The Drone program is a relic. Born from the events that occurred after September, 11, 2001, the U.S. Drone Program has allowed the government to monitor, observe, hunt, target, and strike suspected militants under the guise of counterterrorism operations. Since Congress first authorized the Bush administration to use “necessary force against suspected militants,” drone strikes have been conducted in faraway places, such as: Afghanistan, Pakistan, Yemen, and Iraq. However, according to Fox News, C.I.A. director John Brennan (former counter-terrorism advisor to President Obama) claims that “strikes are only used as a last resort against suspects believed to be plotting against America.” Yet, in light of recent media reports regarding drone attacks, just how last resort are they? Are we gaining sufficient intelligence before carrying out strikes, or just enough? The precarious nature of the drone program is, according to Rosa Brooks, a Georgetown University Law Professor, “at any time for secret reasons based on secret evidence in a secret process taken by unidentified officials,” the U.S. government “claims the right to kill anyone anywhere on earth at any time.”
According to the New York Times, last year, the White House had given the C.I.A. and the Pentagon “broader authority to carry out drone strikes in Yemen against terrorists who imperil the United States.” The concern the Obama administration has is that al-Qaeda will “bleed us financially by drawing us into long [and] costly wars.” According to the Obama admin, precision strikes and raids are the most effective means to defeat terrorism.
This is the plan, but is it working?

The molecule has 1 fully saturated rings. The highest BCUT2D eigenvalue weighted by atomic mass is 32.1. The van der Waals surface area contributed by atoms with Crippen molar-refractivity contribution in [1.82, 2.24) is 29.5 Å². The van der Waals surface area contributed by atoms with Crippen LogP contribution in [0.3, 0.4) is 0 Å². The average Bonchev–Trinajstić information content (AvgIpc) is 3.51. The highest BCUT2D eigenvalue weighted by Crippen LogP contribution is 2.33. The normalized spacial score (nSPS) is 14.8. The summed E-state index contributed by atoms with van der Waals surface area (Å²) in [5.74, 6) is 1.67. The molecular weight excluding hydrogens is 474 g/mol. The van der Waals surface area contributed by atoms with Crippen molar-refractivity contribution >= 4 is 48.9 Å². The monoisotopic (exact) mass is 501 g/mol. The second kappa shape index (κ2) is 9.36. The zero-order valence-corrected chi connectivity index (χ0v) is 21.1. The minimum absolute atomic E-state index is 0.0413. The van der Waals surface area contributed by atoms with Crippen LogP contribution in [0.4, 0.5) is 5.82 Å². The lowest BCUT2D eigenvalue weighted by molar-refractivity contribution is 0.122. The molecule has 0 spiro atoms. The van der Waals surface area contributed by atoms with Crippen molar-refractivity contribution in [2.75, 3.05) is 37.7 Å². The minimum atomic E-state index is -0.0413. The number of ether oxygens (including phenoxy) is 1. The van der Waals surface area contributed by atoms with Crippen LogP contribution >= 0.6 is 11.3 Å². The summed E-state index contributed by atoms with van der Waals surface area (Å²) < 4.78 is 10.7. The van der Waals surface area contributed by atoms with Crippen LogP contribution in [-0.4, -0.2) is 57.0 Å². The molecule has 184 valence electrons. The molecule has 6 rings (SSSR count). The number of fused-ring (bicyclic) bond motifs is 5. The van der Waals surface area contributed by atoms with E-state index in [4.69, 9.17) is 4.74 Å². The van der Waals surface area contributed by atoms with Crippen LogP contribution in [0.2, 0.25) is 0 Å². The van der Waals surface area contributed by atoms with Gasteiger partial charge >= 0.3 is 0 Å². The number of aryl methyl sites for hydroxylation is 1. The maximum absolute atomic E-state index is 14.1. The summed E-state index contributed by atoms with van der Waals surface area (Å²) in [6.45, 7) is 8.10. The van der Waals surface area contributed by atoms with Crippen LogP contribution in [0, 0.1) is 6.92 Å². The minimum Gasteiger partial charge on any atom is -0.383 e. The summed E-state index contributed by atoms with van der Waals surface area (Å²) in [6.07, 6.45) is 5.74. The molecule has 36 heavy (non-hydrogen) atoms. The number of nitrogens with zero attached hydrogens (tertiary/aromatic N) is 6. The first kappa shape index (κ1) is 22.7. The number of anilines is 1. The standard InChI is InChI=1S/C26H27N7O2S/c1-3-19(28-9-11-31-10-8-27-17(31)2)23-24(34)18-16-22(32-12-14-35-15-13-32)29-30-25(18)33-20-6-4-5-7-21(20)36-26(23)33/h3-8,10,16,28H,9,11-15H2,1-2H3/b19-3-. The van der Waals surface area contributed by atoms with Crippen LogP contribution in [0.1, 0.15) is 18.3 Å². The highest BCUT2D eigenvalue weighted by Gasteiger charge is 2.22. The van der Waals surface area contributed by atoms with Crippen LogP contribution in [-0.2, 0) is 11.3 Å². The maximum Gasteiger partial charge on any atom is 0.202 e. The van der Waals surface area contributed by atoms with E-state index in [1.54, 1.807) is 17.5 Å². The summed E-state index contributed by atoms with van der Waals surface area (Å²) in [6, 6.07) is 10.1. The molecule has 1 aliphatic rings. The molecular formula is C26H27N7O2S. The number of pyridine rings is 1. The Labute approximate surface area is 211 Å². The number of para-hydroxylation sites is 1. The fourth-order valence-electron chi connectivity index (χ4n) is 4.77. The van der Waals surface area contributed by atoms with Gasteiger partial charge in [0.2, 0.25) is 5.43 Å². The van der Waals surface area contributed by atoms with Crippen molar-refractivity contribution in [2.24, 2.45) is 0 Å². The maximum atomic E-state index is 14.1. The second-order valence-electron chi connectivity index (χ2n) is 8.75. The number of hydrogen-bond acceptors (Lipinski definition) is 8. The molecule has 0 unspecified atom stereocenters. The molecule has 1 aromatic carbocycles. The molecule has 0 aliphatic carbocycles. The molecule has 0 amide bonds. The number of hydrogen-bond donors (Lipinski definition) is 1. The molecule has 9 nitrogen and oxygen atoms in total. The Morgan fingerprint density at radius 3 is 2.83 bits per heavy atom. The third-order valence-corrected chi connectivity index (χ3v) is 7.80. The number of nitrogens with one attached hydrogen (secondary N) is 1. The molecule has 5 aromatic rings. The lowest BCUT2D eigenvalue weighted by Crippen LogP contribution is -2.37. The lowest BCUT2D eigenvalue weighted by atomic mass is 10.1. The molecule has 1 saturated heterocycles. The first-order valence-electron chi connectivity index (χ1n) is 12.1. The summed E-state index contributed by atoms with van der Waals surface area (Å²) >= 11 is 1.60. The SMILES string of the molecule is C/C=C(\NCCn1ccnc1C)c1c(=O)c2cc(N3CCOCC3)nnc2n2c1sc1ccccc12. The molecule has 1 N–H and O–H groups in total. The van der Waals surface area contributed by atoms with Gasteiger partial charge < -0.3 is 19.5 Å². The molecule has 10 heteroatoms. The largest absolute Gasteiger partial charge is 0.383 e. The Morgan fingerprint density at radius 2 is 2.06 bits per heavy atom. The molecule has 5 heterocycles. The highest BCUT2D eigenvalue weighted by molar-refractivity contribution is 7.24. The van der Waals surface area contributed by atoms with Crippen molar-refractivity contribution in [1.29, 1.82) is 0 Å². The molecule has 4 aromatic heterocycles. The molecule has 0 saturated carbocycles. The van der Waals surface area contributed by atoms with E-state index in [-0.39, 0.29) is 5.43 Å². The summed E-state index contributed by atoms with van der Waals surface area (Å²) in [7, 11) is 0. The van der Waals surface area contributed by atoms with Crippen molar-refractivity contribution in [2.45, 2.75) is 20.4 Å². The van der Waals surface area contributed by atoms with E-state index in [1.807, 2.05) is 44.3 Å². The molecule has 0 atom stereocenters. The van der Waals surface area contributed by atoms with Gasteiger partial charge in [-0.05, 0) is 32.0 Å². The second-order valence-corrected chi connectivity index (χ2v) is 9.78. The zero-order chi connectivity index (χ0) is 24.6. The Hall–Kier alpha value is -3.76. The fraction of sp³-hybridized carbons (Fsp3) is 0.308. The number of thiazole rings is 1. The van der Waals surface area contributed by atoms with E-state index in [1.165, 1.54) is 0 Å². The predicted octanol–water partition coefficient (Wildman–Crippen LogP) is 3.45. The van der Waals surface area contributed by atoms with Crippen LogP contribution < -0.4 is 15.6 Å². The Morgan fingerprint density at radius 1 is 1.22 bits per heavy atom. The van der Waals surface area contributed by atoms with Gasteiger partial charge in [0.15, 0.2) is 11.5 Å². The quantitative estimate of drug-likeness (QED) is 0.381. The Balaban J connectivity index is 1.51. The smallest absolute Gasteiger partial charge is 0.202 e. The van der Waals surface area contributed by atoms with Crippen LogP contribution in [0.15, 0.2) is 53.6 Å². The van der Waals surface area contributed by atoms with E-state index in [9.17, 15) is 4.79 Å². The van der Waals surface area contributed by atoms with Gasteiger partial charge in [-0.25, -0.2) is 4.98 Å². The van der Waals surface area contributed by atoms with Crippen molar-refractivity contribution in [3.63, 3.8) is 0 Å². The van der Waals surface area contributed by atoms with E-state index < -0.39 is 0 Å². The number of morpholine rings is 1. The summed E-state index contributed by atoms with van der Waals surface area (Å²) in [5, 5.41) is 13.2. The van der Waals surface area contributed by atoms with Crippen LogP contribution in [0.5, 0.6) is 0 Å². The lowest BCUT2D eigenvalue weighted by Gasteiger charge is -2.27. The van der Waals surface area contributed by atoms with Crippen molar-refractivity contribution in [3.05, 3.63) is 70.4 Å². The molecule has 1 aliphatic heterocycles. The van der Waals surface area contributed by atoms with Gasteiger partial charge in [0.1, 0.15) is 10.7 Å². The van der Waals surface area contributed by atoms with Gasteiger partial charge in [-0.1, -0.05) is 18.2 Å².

Consider the testimony of Yemeni activist Farea al-Muslimi, who spoke on Capitol Hill regarding the use of drones in his native country. On April 23, 2013, during the Senates first ever public hearing on the Obama administrations “precision strikes” program, al-Muslimi told the story of when his family’s village was bombed by a U.S. drone strike. “When they think of America, they think of the terror they feel from the drones that hover over their heads, ready to fire missiles at any time,” al-Muslimi says of his fellow Yemenis. “What the violent militants had previously failed to achieve, one drone strike accomplished in an instant.” The very same village strike al-Muslimi mentions has become a so-called signature of the Obama administration, conducting drone strikes based on patterns of suspicion, instead of actual identification. But don’t take my word for it. Consider another testimony, this time from an actual U.S. drone pilot who flew missions very similar to those described by al-Muslimi. In an interview with NPR, former sensor operator for the U.S. Air Force Predator program Brandon Bryant discusses his experience conducting “precision strikes” overseas from a dimly lit trailer in the Nevada desert. According to NPR, “on [Bryant’s] very first sortie as a pilot, [he] watched from the drone’s camera as American soldiers got blown up in Afghanistan. [And] there was nothing he could do.” This was Bryant’s first experience flying a drone; simply watching. Later in the interview, Bryant laments on his “first shot,” saying that while he was watching an attack between a group of insurgents and U.S. troops, he was ordered to fire on another group of men that had been standing some distance away from the battle. “The missile hits, and after the smoke clears there’s a crater there and you can see body parts from the people. [There had been a] guy that was running from the rear to front, his left leg had been taken off above the knee, and I watched him bleed out,” Bryant told NPR reporters. The group of men that Bryant was ordered to fire on had been armed, but Bryant said he had no idea what their intent was. In Bryant’s own words, “these guys could have been local people that had to protect themselves.”